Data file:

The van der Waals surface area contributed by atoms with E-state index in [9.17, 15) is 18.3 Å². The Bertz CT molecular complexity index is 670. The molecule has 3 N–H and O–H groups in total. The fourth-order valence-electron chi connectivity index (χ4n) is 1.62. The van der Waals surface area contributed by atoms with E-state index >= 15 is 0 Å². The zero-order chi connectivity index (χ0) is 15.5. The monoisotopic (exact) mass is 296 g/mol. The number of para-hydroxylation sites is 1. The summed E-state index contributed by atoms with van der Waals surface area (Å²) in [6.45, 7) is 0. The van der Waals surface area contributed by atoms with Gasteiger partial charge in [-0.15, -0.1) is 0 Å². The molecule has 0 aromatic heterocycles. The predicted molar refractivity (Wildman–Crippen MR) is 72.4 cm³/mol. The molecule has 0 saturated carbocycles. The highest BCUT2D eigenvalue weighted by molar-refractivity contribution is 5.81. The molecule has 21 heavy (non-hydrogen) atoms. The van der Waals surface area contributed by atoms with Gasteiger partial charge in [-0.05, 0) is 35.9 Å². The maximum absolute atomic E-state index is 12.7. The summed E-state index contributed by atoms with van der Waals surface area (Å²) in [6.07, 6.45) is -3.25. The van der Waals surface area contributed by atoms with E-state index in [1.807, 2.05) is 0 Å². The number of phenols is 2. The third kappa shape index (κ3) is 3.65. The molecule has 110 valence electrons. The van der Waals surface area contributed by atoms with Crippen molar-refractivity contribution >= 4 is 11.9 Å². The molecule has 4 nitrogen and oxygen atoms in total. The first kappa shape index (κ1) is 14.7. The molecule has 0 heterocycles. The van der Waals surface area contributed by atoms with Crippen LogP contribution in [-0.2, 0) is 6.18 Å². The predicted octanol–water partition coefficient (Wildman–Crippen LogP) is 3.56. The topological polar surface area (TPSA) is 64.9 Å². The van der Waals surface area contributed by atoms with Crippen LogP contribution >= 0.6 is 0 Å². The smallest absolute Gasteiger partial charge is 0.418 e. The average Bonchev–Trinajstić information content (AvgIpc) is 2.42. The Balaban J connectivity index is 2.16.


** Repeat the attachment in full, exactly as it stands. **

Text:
The van der Waals surface area contributed by atoms with E-state index in [9.17, 15) is 18.3 Å². The Bertz CT molecular complexity index is 670. The molecule has 3 N–H and O–H groups in total. The fourth-order valence-electron chi connectivity index (χ4n) is 1.62. The van der Waals surface area contributed by atoms with E-state index >= 15 is 0 Å². The zero-order chi connectivity index (χ0) is 15.5. The monoisotopic (exact) mass is 296 g/mol. The number of para-hydroxylation sites is 1. The summed E-state index contributed by atoms with van der Waals surface area (Å²) in [6.45, 7) is 0. The van der Waals surface area contributed by atoms with Gasteiger partial charge in [-0.15, -0.1) is 0 Å². The molecule has 0 aromatic heterocycles. The predicted molar refractivity (Wildman–Crippen MR) is 72.4 cm³/mol. The molecule has 0 saturated carbocycles. The highest BCUT2D eigenvalue weighted by molar-refractivity contribution is 5.81. The molecule has 21 heavy (non-hydrogen) atoms. The van der Waals surface area contributed by atoms with Gasteiger partial charge in [-0.05, 0) is 35.9 Å². The maximum absolute atomic E-state index is 12.7. The summed E-state index contributed by atoms with van der Waals surface area (Å²) in [6.07, 6.45) is -3.25. The van der Waals surface area contributed by atoms with E-state index in [1.807, 2.05) is 0 Å². The number of phenols is 2. The third kappa shape index (κ3) is 3.65. The molecule has 110 valence electrons. The van der Waals surface area contributed by atoms with Crippen molar-refractivity contribution >= 4 is 11.9 Å². The molecule has 4 nitrogen and oxygen atoms in total. The first kappa shape index (κ1) is 14.7. The molecule has 0 heterocycles. The van der Waals surface area contributed by atoms with Crippen LogP contribution in [-0.2, 0) is 6.18 Å². The predicted octanol–water partition coefficient (Wildman–Crippen LogP) is 3.56. The topological polar surface area (TPSA) is 64.9 Å². The van der Waals surface area contributed by atoms with Crippen LogP contribution >= 0.6 is 0 Å². The smallest absolute Gasteiger partial charge is 0.418 e. The average Bonchev–Trinajstić information content (AvgIpc) is 2.42. The Balaban J connectivity index is 2.16.